Couche-Tards pursuit of Caseys will see some bumps in the road

Couche-Tard's pursuit of Casey's will see some bumps in the road

Couche-Tard, the Canadian convenience store operator, will need to be in it for the long haul if it wants to succeed in its pursuit of US rival Casey's General Stores.

On Friday (9 April), Couche-Tard, the fourth-largest c-store operator in North America, went public with its bid for Casey's after the US group turned down its first, behind-closed-doors approach.

Couche-Tard, which said it had been trying to engage in talks with Casey's since the autumn, adopted a hostile approach after Casey's rejected a US$1.9bn bid at the end of last month - almost three weeks after the Canadian group tabled its offer.

In its public statement, Couche-Tard said its $36-a-share offer gave Casey's investors a 14% premium on the price of the US retailer's shares on Thursday.

The market turned its nose up at that argument as Casey's shares jumped 24% to $39.10 when the news of Couche-Tard's offer broke. Casey's shares still higher yesterday (12 April), reaching $39.22.

It's clear that Couche-Tard will need to return to the table with a higher offer to stand a chance of securing Casey's. The market thinks so and, judging by the comments from Casey's management. the US retailer would stand for nothing less.

Couche-Tard, which has been aggressive in its acquisitions south of the border (it runs over 3,500 stores in the US, most under the Circle K banner), had put the brake on its M&A activity during the recession. But now, with signs of recovery becoming clearer, the company seems to be looking to bolster its business via the chequebook.

Casey's boss Robert Myers, however, is unimpressed, arguing that Couche-Tard's offer for the US group "underscores that you are attempting to acquire US companies on the cheap".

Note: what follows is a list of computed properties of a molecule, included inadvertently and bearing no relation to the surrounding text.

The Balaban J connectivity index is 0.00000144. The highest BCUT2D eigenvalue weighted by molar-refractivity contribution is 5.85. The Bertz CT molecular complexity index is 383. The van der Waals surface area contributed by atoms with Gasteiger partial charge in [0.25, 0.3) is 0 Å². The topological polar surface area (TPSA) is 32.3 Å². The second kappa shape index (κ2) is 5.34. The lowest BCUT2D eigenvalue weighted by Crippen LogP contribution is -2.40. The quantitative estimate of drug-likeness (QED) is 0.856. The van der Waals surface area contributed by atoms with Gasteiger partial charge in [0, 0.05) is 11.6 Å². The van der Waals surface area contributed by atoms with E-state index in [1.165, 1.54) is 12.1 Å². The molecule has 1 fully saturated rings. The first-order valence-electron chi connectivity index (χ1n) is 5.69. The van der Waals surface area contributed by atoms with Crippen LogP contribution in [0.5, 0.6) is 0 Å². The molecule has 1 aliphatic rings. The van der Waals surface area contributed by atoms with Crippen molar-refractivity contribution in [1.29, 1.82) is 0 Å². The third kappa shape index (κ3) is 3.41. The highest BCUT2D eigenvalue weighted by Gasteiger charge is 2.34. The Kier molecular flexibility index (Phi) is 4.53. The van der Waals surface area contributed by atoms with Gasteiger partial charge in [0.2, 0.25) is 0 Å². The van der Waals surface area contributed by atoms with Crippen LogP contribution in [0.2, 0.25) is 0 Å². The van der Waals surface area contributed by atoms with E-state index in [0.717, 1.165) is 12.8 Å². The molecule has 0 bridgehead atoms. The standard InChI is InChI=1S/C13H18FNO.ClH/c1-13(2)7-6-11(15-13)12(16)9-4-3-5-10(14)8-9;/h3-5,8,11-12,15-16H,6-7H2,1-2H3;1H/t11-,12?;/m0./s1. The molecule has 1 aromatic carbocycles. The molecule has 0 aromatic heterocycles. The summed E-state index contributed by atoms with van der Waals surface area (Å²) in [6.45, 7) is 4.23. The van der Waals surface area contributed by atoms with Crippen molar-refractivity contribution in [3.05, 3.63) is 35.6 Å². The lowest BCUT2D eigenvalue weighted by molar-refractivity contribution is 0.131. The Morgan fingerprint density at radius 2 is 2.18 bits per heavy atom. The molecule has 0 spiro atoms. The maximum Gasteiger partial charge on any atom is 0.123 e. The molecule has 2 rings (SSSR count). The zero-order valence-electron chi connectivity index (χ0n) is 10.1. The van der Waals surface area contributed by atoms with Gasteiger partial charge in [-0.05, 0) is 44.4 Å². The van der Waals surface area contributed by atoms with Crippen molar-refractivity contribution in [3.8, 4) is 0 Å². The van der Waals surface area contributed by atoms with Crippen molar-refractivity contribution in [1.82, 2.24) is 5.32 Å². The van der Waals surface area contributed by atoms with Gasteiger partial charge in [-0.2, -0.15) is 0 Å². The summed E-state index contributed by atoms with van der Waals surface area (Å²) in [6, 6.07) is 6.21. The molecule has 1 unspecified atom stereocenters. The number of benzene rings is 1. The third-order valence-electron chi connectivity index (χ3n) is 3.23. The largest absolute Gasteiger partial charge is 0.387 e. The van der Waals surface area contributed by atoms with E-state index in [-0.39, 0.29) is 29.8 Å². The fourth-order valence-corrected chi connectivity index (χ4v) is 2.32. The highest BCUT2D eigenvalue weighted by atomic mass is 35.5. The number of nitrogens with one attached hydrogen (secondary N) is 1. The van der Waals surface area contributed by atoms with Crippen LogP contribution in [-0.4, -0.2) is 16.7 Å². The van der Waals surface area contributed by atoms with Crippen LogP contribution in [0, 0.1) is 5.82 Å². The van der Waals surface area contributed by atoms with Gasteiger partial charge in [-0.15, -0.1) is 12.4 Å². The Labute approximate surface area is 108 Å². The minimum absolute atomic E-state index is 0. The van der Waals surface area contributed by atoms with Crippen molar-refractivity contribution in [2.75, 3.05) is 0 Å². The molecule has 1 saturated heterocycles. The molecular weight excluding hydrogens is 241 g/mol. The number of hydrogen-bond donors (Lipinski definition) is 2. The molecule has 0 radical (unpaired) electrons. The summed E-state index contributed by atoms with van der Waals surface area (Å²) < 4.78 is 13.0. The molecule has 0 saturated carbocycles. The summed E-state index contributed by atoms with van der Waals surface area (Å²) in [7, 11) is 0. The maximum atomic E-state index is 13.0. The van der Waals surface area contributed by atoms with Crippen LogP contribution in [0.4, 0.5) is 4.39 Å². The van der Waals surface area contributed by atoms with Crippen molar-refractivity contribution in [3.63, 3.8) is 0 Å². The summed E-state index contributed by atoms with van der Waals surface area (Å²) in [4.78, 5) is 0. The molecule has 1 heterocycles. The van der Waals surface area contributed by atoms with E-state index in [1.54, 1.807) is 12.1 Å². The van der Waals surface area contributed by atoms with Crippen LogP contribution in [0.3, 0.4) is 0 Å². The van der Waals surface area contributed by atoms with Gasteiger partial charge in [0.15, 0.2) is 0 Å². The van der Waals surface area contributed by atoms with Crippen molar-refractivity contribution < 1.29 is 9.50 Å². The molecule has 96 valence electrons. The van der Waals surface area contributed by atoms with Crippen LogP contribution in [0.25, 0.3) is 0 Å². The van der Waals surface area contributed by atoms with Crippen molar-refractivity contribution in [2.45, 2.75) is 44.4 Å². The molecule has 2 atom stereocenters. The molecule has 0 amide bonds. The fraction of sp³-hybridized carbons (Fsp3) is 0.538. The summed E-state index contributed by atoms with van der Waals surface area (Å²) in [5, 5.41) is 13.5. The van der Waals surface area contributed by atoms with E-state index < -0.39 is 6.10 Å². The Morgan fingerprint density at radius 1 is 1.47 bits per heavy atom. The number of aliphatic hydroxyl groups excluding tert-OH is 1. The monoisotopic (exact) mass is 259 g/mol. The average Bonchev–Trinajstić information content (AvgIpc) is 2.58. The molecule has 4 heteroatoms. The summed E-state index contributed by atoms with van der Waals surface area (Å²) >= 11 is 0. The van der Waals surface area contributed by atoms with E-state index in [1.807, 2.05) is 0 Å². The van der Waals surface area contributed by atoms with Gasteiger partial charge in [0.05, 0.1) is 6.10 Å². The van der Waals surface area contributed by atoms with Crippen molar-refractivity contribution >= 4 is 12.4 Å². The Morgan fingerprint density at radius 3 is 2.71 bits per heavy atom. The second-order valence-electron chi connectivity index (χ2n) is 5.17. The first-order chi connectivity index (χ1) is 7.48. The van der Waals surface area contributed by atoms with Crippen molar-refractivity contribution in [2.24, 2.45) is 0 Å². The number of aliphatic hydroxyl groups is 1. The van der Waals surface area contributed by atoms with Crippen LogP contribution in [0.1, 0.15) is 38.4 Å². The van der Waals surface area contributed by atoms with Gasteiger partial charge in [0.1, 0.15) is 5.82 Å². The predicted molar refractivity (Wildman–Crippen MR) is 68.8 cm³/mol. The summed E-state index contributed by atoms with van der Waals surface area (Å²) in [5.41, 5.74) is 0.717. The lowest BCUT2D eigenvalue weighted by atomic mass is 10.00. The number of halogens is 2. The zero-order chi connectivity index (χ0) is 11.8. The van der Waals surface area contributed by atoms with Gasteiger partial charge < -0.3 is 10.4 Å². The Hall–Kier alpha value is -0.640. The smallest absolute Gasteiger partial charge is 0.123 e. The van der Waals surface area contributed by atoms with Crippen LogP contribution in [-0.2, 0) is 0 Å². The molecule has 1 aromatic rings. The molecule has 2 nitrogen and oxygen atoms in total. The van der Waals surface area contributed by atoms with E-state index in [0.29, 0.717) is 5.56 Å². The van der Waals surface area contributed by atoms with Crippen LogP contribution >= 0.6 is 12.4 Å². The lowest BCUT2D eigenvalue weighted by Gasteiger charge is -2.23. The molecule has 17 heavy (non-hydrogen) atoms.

Industry watchers were also less than bowled over by Couche-Tard's approach. Karen Short, a retail analyst covering Casey's, said Couche-Tard's offer was "inadequate" and raised her target price on the US retailer's shares from $36 to $39.

"[The offer] fails to take into consideration the value of [Casey's] 100%-owned real estate portfolio; $1.3m per store is nowhere near what “replication” of Casey’s footprint would cost," Short wrote in a note to clients.

"Two, the offer states the $36 is a 24% premium to the last year’s average closing price – in our view – completely irrelevant given the weakness all stocks experienced in the early 2009 time frame. And three, the offer is only a modest 14% premium to Thursday’s close."

Couche-Tard has yet to make a public statement in response to the Casey's rebuttal but, given, it is now six months since the Canadian group first tried to approach the US firm, it is unlikely the company is going to go away without a fight.

Michael van Aelst, an analyst at TD Securities in Montreal, notes that an acquisition of Casey's would see Couche-Tard move into some new US states, including Kansas, Minnesota and Wisconsin.

"Casey’s would be a very good fit for Couche-Tard in our opinion," van Aelst said. "Its stores are well run, many have been renovated recently (though we don’t believe they are at the same standard as a new Couche-Tard store given the rural locations) and have a significantly larger foodservice offering that represents 25% of in-store revenues. Moreover, there is almost no overlap in the locations of the two companies’ stores."

Canadian companies have a patchy record south of the border but Couche-Tard has been one of the more successful as it builds a growing convenience store portfolio in the US.

However, there looks set to be some bumps in the road ahead as it looks to add Casey's to its US business. Tomorrow (14 April) is the deadline to propose items for the agenda at Casey's September AGM. A proxy battle looks on the cards.